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BIZBASH: How Can Food Festivals Become More Equitable and Inclusive?

BIZBASH: How Can Food Festivals Become More Equitable and Inclusive?
(Left to Right) Jamilka Borges of Wild Child in Pittsburgh, Melissa Miranda of MUSANG in Seattle, Paolo Dungca of Pogiboy in DC, Boby Pradachith of Thip Khao in DC, Ferrell Alvarez of Rooster and the Till in Tampa, Armani Johnson of ABC Pony in DC, and Cable Smith of the Royal in DC at a past Indie Chefs Week in Washington, DC in February 2020. Photo by Kirsten Gilliam Photography.

Who doesn’t love a food festival? They’re a great way to learn about new restaurants and sample a variety of cuisine. But there’s a darker side to the events, which, when mismanaged, can be financially exploitative to restaurants and responsible for mass food waste.

Indie Chefs Community (ICC)—a group that aims to improve the lives of people in the hospitality industry—is hoping to change that with COMMUNE, a new food festival coming to Houston from Aug. 21 to Sept. 5. The event’s goals? To be equitable, to give back to the community, to champion social justice and to address systemic issues facing the hospitality industry. (Oh, and to serve delicious food.)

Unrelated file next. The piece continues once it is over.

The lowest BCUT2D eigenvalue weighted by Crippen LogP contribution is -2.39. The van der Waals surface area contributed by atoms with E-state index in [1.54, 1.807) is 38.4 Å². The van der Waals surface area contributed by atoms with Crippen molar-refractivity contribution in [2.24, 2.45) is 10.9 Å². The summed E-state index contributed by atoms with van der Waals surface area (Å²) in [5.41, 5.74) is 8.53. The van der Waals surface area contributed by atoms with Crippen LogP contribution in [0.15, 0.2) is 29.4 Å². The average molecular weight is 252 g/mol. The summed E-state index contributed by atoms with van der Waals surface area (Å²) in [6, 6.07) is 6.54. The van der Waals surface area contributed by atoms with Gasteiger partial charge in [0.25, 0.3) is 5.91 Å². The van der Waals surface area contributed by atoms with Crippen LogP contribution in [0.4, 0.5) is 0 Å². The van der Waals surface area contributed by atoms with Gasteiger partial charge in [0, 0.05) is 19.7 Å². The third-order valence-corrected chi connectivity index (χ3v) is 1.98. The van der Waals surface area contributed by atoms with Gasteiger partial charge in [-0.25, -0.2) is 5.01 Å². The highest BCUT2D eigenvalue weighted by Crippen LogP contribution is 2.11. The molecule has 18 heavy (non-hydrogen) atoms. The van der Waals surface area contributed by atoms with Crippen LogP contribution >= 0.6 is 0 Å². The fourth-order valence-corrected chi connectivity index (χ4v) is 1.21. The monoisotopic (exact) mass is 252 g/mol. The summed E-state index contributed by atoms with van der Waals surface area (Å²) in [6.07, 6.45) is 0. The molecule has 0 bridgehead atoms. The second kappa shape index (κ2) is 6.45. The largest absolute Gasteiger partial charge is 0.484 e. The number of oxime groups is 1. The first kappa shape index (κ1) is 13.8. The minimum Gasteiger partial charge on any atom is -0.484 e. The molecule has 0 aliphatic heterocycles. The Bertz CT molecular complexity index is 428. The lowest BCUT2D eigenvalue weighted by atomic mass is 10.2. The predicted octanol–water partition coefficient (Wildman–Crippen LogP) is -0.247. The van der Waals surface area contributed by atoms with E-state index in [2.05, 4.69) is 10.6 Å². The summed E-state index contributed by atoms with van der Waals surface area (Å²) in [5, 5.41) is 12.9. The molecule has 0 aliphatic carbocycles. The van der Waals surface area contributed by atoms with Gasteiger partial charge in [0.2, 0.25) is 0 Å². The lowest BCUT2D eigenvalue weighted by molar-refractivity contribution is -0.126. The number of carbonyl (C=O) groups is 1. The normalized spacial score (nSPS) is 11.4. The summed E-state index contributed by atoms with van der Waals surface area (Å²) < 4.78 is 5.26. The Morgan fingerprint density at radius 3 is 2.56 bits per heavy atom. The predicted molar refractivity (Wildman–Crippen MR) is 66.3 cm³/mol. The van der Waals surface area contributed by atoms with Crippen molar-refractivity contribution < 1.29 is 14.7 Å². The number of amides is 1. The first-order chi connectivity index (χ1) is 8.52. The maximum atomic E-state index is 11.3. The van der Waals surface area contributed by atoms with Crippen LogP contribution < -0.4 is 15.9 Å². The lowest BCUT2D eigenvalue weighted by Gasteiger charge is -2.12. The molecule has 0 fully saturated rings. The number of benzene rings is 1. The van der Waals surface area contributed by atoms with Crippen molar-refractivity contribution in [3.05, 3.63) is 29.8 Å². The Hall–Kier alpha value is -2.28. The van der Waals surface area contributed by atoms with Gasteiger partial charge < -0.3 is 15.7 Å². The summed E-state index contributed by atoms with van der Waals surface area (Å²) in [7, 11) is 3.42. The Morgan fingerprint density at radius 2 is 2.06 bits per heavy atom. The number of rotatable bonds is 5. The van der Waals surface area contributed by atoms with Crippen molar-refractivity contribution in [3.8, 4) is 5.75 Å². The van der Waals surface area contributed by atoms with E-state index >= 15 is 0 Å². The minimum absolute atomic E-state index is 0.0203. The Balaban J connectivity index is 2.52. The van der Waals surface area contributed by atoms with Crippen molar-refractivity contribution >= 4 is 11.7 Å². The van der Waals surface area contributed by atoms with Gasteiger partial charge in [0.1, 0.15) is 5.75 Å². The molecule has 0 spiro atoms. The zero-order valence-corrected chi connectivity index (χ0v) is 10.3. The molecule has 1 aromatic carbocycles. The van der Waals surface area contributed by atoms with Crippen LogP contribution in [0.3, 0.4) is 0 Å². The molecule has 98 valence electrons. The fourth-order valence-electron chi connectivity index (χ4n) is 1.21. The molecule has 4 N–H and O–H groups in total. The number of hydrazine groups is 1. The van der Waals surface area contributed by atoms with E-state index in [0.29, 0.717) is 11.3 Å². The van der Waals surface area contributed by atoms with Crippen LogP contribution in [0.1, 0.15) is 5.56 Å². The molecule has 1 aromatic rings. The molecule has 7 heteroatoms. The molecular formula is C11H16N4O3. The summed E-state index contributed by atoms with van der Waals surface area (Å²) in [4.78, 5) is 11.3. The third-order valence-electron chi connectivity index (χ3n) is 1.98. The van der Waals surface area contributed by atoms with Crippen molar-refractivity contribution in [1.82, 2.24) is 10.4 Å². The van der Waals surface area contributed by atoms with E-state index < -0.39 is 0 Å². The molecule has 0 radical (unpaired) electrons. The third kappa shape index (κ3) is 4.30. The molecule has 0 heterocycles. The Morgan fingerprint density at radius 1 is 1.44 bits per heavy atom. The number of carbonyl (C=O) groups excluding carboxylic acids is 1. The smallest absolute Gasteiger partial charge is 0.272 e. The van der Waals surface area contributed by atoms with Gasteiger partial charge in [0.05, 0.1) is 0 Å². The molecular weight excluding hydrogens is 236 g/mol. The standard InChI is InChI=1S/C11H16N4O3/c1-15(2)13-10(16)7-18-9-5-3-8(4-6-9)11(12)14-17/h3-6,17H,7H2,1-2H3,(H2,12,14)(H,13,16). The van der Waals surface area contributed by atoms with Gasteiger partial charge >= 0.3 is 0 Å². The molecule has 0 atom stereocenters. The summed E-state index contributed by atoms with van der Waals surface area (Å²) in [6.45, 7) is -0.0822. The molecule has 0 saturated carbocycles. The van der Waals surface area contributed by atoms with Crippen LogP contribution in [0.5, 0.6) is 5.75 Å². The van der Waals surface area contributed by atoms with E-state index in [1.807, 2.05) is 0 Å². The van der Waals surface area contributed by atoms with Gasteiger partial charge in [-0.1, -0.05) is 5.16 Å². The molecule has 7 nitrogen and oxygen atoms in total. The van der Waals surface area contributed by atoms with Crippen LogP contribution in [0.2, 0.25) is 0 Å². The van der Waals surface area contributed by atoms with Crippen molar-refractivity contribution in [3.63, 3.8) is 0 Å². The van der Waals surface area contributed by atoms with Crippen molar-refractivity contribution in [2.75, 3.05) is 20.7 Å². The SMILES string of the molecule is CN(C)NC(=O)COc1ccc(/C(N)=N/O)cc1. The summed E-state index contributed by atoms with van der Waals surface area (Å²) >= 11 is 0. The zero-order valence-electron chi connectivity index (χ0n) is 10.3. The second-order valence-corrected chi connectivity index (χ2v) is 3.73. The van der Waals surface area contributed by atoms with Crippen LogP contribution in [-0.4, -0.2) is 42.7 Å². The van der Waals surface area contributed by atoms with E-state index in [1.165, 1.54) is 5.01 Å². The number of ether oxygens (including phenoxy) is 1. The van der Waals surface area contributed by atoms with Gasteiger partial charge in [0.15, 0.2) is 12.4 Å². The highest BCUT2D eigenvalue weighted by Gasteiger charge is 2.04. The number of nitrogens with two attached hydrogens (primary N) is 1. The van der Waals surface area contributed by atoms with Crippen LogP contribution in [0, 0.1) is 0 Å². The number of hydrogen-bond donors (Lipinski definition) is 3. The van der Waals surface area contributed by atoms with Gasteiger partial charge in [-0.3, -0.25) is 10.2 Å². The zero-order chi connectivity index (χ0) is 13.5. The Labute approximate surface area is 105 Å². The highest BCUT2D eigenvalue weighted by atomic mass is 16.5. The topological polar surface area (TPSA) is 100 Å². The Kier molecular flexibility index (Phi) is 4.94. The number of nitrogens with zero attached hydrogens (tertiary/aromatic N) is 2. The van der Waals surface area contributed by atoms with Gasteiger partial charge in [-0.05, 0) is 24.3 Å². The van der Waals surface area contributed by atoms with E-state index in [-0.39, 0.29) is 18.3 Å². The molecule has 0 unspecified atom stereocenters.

Sounds like a lofty agenda—but Grover Smith, the founder of Indie Chefs Community, is ready for it. The community has already hosted more than 40 activations, bringing together more than 700 chefs across 13 cities around the country. For COMMUNE, the group’s largest event yet, the team will host more than 200 chefs over two weeks. The event, which organizers call an “experiential dining compound,” will also include pop-ups, collaborative dinners, classes, roundtable discussions, a street market and more.

Food from the Washington, DC Indie Chefs Week in February 2020. Photo by Kirsten Gilliam Photography.

Speaking from his own experience, Smith says, “There has been a trend toward for-profit festivals asking more and more from the participants while providing less in value or support. You see some of the marquee festivals asking chefs to come at their own expense, provide the product and labor used to make the food at their expense, and on top of it, they don’t set them up for success—they’re in a tent serving hundreds or even thousands of portions of lukewarm or cold food in paper boats to an oversold event that basically turns into a cattle call.” READ MORE AT BIZBASH.COM